Widespread awareness of American use of torture and thousands of civilian casualties were followed by the sudden and unexpected rise of the Islamic State. American values came to be seen as a sham, a cover for self-serving actions. Nowhere was the dimming of the Beacon of Freedom more visible than in the Arab Spring; violent demonstrations rocked the Arab world with demands of democracy but without any reference at all to an America no longer seen as representing its own ideals. As this movement faded, America once again supports a repressive military regime in Egypt and fails to bolster Tunisia, the one struggling democracy to emerge from that movement.

Domestically, too, American values are being called into question as ethnic rivalries are stoked with divisive protests on immigration programs, officially intensified suspicions of Muslims, and reinvigorated white racism. Economic problems are increasingly blamed on minorities while continuous denunciations of the mainstream media and a rise of fake news leaves the general population unsure of what to believe. The nation can no longer absorb immigrants as before. The Open West disappeared a century ago; now economic changes are all but eliminating any need for more unskilled workers. Even millions of Americans cannot find good jobs.

American exceptionalism had indeed fostered a sense of hubris, promoting American values abroad when they supported American efforts, while neglecting them at home. No wonder exceptionalism was widely derided as a delusion that led the nation astray.

But this is throwing out the baby with the bathwater.

America is indeed an exceptional nation for its deep values and the post-war leadership it demonstrated. American values are not wrong, but America let the world and itself down by failing to live up to them. These basic values are indeed self-evident, even if America is no longer seen as representing them. The importance of democratic ideals to the Arab Spring has already been noted. And even autocratic regimes as extreme as North Korea try to label themselves as democratic and tout their use of elections. Putin talks of a “managed democracy;” the Chinese leadership talks of an "intraparty democracy" while much of the dissent there focuses on real democracy. There has also been widespread association of Western values with modernization, a growing recognition in many cultures that some traditional elements may not have been in their best interests.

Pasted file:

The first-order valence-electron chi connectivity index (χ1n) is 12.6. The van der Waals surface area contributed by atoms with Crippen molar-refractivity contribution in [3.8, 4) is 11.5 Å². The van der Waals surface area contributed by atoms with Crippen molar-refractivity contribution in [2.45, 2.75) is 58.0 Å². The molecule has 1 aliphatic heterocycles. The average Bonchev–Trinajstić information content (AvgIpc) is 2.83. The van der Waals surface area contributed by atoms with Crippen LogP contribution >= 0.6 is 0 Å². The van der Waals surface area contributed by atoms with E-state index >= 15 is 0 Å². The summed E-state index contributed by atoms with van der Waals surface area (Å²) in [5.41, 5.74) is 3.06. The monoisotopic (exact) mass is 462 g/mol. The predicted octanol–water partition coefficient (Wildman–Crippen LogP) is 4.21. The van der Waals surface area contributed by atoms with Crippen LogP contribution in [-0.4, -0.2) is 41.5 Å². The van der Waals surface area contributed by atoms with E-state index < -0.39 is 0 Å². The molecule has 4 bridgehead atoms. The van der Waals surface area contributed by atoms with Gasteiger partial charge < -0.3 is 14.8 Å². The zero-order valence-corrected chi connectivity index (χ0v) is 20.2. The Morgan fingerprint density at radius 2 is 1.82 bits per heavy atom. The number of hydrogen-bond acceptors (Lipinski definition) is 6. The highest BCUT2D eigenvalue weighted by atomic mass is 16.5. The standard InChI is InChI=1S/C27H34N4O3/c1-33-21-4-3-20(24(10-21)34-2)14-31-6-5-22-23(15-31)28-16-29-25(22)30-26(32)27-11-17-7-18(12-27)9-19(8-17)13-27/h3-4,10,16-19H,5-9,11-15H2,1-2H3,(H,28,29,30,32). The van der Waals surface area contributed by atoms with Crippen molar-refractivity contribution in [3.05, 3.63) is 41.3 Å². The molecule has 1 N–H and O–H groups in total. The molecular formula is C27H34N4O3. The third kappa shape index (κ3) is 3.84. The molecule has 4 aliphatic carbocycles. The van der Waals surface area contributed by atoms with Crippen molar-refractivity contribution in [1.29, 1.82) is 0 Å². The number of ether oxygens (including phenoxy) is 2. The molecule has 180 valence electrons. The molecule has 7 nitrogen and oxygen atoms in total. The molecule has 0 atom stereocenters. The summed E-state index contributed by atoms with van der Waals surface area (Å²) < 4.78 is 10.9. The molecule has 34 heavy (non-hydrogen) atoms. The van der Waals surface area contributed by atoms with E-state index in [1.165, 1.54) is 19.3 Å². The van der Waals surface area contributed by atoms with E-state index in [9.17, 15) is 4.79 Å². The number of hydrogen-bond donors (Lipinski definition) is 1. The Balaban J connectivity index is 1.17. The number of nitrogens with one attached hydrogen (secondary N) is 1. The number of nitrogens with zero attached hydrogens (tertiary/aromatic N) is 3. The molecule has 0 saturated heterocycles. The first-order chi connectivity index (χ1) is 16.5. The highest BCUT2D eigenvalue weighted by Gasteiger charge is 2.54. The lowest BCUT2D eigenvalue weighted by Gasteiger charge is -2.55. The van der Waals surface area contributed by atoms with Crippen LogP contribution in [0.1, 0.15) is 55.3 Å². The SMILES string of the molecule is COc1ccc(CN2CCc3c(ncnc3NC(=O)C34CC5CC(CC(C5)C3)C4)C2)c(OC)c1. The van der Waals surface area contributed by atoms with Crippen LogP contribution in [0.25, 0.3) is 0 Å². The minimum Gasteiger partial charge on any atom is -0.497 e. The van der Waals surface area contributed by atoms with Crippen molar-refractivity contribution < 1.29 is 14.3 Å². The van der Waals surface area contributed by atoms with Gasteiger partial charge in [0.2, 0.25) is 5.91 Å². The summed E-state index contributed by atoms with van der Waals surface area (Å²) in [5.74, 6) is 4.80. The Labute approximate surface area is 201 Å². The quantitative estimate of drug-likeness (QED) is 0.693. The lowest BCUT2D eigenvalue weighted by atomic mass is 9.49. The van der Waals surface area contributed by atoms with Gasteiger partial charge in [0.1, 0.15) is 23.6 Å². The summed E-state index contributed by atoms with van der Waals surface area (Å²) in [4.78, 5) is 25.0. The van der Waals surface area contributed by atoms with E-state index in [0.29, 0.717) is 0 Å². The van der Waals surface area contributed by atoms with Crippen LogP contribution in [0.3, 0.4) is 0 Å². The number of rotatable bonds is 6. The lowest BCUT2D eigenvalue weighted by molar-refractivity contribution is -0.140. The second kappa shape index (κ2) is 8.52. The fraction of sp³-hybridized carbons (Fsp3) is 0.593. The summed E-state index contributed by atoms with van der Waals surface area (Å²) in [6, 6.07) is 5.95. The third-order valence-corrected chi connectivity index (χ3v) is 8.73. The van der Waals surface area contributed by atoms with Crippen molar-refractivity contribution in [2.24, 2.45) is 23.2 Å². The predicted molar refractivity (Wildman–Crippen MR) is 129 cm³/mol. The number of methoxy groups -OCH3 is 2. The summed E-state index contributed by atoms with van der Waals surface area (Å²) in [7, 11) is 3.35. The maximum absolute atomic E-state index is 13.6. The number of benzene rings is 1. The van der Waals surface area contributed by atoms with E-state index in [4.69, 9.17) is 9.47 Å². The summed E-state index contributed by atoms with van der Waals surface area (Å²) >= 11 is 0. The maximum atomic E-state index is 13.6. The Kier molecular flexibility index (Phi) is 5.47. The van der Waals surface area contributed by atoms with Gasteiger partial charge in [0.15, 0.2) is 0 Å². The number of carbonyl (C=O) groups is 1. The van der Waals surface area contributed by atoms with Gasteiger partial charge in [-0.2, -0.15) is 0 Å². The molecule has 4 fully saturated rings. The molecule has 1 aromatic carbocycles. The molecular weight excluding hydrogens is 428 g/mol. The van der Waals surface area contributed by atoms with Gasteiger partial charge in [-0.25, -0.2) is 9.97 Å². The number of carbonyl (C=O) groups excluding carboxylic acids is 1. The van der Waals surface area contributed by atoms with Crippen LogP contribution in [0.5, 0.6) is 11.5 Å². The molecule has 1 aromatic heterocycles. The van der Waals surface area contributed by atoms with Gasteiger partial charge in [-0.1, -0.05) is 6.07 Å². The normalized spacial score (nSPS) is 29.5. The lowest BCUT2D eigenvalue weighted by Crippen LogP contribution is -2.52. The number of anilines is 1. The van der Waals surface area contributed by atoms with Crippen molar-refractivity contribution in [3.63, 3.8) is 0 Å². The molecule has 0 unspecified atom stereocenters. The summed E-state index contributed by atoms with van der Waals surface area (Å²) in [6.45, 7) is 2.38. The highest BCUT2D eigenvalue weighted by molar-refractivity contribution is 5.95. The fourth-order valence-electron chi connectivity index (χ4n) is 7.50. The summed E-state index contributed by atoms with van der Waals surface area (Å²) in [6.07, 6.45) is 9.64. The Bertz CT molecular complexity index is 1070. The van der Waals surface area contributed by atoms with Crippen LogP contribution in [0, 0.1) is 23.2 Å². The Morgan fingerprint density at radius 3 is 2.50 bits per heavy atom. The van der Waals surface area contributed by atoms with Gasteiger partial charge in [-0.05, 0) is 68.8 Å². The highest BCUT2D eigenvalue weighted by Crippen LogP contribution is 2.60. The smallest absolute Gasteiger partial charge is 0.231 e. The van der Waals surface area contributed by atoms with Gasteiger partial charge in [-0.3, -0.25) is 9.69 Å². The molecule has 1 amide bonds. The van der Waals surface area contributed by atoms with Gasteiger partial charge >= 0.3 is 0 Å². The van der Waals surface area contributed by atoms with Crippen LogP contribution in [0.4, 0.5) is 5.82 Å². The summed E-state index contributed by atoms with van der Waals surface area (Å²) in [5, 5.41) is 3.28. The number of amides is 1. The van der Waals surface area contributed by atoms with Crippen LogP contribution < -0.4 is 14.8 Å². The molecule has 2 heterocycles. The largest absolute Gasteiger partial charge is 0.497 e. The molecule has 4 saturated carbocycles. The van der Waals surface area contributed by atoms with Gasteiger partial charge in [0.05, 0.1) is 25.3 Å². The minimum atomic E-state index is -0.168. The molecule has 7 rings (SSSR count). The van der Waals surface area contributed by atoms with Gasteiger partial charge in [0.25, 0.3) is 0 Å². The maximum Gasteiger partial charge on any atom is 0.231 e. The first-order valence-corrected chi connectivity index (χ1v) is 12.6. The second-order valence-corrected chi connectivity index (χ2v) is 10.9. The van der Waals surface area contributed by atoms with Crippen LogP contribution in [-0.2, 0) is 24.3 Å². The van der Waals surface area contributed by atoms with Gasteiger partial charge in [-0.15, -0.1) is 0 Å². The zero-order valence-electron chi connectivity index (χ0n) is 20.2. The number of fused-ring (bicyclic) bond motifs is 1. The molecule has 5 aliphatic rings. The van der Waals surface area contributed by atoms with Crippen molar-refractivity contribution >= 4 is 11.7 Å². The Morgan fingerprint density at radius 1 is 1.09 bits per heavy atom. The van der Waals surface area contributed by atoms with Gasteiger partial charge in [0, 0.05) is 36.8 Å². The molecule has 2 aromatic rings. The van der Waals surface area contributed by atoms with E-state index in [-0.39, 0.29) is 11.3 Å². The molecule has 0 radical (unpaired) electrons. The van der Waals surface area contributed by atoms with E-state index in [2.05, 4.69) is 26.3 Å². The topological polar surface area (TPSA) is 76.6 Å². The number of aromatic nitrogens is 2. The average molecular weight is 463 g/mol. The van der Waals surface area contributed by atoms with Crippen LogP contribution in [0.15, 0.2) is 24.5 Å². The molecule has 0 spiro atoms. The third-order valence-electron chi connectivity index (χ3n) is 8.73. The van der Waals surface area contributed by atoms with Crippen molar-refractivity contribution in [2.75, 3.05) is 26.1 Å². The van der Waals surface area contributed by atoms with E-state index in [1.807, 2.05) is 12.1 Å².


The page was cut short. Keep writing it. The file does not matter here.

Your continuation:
Yes, America liked to look upon itself as being the indispensable nation, but in truth it really is. The growing fragmentation, dissension, and belligerency on a global scale underline the need for new leadership. Fukuyama's vision of liberal democracy may not quite be what is needed, but the post-war framework of international standards provided a solid basis for peaceful development. For better or worse, America does remain the indispensable nation, if only because there is no one else. Europe cannot even lead itself. Russia strives to be seen as a global power, but focuses on regional hegemony and lacks the resources to operate again on a global scale. China is the only other nation operating on a global scale; its paradigm of managed democracy appeals to autocrats but not to anyone seeking freedom. Even within China, growing pressures for more democracy threaten to undermine the economic growth that gives the government legitimacy. The Islamic groups which talk of global appeal are the most extreme elements rejected by their own countrymen as vividly and tragically being demonstrated in Mosul.

The world badly needs American exceptionalism, but not American arrogance or ignorance. It needs the kind of thoughtful, collaborative and forward-looking American leadership demonstrated in the aftermath of World War II. It needs to demonstrate that primary American values are indeed universal, the only basis for dynamic and creative societies. It cannot do this without basic realignments domestically, reforming the economy so that wealth distribution works for everyone, reviving its fundamental ideals of freedom and equality so that America does indeed model the values it professes. It has to provide global leadership not from some sense of manifest destiny, but from a need for self-preservation – America simply cannot prosper in a world of turmoil. Nor can any one else. Failed and failing states have generated some 65 million displaced persons by the end of 2015, a major symptom of the global imbalance that cries for enlightened leadership. The only solution is not to accommodate them in the Industrialized World, but to improve the situation in source nations so that people can build their own countries, their own economies and cultures. Like other major challenges, such as climate change and the potential for global epidemics and major natural disasters, it cannot be addressed militarily. The world needs to work together to make Fukuyama's vision of a peaceful and prosperous world a reality. It is hard to see any route to such a situation without American exceptionalism, an America standing up once again to lead the world in new directions.